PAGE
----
Let’s talk about lawn care and drain fields. When you’re looking for advice on how to lay sod, you’ll often be told you want to add new soil. You want to be especially careful doing this in your drain field. The level of soil in drain fields is measured very carefully in order to absorb and filter wastewater. If you add too much, your septic tank may not work properly.

You basically want to be careful any time you’re doing lawn care in your drain field. You can generally aerate without any problems – drain lines can be as few as 6 inches below the surface, but most aerators only go about 3 inches deep. Digging, on the other hand, can quickly lead to drain line damage, which in turn leads to leaks. 

All this is to say, that if you’ve been doing yard work around your drain field, a damaged drain line or the wrong level of soil could both create wet spots.

Call a septic service professional

If you suspect your septic tank is the cause of your wet lawn woes, you know what to do – call a professional. In best case scenarios, even your drain field can be rescued. The lines going to and from the tank can also be repaired.

A side note on drain field pH

If you’ll allow, here’s a quick side note that has nothing to do with wet spots. The pH of your drain field will often be slightly higher than the pH of your surrounding soil. That’s because household waste is alkaline – the septic tank itself does a good job of eliminating most of this alkalinity, but it doesn’t always get to the point that wastewater is neutral. 

As such, if you’re planting a new lawn, opt for grasses that don’t prefer acidic environments. Avoid grasses like fine fescues. If you want to test the pH of your drain field’s soil, check out our review of the best soil pH tester kits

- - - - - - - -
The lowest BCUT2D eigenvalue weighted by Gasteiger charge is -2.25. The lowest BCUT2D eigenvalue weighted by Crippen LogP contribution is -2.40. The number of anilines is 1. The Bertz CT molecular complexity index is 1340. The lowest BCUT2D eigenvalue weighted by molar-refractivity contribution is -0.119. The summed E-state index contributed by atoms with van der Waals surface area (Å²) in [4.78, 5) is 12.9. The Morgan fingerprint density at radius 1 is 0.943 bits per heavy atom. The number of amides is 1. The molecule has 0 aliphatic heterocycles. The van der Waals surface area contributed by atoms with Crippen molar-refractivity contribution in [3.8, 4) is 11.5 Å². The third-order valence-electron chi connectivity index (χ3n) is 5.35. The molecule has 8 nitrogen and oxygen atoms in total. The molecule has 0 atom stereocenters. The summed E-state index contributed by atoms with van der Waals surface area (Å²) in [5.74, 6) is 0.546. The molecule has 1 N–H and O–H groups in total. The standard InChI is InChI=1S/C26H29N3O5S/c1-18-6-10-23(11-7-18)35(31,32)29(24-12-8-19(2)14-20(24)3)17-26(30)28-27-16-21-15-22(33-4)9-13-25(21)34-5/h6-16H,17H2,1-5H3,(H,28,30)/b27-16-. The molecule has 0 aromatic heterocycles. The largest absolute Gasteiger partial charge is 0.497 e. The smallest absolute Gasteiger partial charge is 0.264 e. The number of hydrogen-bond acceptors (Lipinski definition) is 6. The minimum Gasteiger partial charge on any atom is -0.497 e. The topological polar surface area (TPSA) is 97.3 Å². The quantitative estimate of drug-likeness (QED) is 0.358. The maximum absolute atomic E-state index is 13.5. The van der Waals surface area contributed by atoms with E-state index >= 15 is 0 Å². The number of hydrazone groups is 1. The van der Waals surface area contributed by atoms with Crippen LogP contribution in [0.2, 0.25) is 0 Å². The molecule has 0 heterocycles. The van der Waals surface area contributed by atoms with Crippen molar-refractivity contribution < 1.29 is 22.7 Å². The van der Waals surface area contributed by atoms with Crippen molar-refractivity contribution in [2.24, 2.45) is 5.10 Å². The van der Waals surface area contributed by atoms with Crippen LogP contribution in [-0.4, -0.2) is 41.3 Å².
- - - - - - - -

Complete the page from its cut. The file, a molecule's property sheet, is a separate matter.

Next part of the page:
Other Causes of Wet Lawn Syndrome

If the cause of your wet spots isn’t sewage, you’re in luck – sewer line and septic tank repair can be very expensive. The other causes of wet lawn syndrome are almost always much less pricey to fix. There are quite a few possible non-sewage causes – let’s look at some now.

A failing grade in your lawn

grading issue

Your wet spots could be a landscaping problem. If there are raised or lowered spots on your lawn, level them out. You can do this with little more than a shovel, soil, a compactor, and seed. 

A much more labor-intensive possibility is that your lawn isn’t properly graded – this could lead to water stagnating around your property. That’s going to cause a lot more problems than just wet spots on your lawn.

When you regrade, you’ll basically need to redo your entire lawn. On the bright side, it will be an excellent opportunity to try a new mixture of grasses.

A water main break

Water main break

Water main breaks, like sewer line breaks, can cause wet spots. The grass in these spots won’t grow particularly lush and spongy, however, and you’re (thankfully) not going to notice the smell of sewage.

The downside to a water main break over a sewer line break is that you’ll very quickly notice it in your wallet – your water bill will skyrocket. Depending on where you live, you may also be fined by the local water authority. Call a plumber and get the damage assessed and repaired as quickly as possible. 

Compacted Soil problems

If your soil is highly compacted, has a shallow depth before bedrock, or has a lot of clay, it may not absorb water very well. This can lead to wet spots persisting days after the rain has stopped.

Sprinkler System Leaks

Sprinkler system leaks

There could be a leak in your in-ground sprinkler system or moveable sprinkler setup. The easiest way to spot this type of leak is to look around your lawn where the underground sprinkler pipes are and see if any area is greener or is holding water. That should tell you there is a leak in the sprinkler pipes. Replacing an entire system can be costly but patching up the leak will be much cheaper if you don’t mind getting your hands dirty and using a shovel.

And with that, we’ve covered all the most common sources of wet spots on your lawn. If you have any questions at all, or you’d like to mention another possible source creating wet spots in your yard, feel free to leave a comment below!